ANOTHER SNP MP defects to Alex Salmond's new Alba party

ANOTHER SNP MP defects to Alex Salmond’s new Alba party as Scots independence movement descends deeper into chaos with the ex-First Minister refusing to say he ‘forgives’ Nicola Sturgeon

  • MP Neale Hanvey has announced that he is joining Alex Salmond’s new party
  • Ex-justice secretary Kenny MacAskill said yesterday he was defecting to Alba
  • Mr Salmond said Ms Sturgeon only ‘viable’ option for First Minister in elections
  • But he dodged whether he forgives her after bitter row over harassment case  

Another SNP MP has announced they are defecting to Alex Salmond’s new party as the Scottish independence movement descends further into chaos.

Neale Hanvey, who represents Kirkcaldy and Cowdenbeath at Westminster, declared that he is joining Alba and will be a candidate at Hoylrood elections in May.

The move comes after former SNP justice secretary Kenny MacAskill said he was deserting Nicola Sturgeon – sparking the party to respond that his departure is a ‘relief’.

Meanwhile, Mr Salmond turned up the heat again this morning by making clear he has not ‘forgiven’ Ms Sturgeon for the bitter row over the Scottish government’s handling of harassment complaints against him. He was awarded more than £500,000 and later cleared at a trial.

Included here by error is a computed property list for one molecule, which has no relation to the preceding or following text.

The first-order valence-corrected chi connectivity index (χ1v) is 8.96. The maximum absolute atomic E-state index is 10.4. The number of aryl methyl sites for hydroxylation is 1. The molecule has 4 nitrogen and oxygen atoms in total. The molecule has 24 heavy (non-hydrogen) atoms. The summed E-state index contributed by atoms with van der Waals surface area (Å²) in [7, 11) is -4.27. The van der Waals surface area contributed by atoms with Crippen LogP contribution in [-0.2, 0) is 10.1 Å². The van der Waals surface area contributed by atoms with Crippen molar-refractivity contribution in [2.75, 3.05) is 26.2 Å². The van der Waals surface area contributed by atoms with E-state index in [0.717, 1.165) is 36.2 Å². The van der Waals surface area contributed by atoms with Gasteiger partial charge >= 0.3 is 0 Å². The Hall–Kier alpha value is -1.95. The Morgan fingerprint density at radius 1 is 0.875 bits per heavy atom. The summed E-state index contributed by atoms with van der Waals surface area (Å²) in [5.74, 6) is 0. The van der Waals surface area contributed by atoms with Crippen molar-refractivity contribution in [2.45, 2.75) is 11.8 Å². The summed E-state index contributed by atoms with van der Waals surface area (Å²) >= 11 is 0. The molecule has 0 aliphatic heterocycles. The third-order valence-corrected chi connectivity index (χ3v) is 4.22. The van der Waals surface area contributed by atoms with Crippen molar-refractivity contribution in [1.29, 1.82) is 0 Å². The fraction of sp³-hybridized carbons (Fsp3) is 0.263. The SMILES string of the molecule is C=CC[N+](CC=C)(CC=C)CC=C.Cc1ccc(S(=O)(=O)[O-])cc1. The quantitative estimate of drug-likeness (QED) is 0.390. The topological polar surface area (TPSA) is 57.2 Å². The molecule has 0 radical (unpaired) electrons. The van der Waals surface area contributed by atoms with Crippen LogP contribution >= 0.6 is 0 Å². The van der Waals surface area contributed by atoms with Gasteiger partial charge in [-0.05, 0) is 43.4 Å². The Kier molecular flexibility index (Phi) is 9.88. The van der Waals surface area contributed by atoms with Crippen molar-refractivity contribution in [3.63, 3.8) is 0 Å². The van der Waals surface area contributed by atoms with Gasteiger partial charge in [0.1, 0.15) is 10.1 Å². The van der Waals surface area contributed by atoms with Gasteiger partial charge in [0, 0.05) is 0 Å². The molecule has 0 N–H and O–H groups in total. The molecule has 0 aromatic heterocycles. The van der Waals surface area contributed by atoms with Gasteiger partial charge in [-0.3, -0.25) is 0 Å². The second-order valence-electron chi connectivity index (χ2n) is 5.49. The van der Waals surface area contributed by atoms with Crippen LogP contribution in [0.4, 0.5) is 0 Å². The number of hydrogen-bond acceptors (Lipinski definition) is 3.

But he admitted that she is the ‘only viable’ candidate to be First Minister after the elections in May, and said the drive to split up the UK would be his priority over ‘personal differences’.   

‘I’m not saying forgive. I’m saying these sorts of things – when it’s the future of a country at stake – you have to put the past behind you, and campaign for the future,’ he told Times Radio.


Kenny MacAskill MP (left) announced yesterday he was deserting Nicola Sturgeon to stand for the newly-launched Alba party in May’s Holyrood elections. Neale Hanvey (right), who represents Kircaldy and Cowdenbeath at Westminster, has also declared that he is joining Alba

Alex Salmond announced on Friday that he is forming Alba to get a ‘super majority’ for independence at Holyrood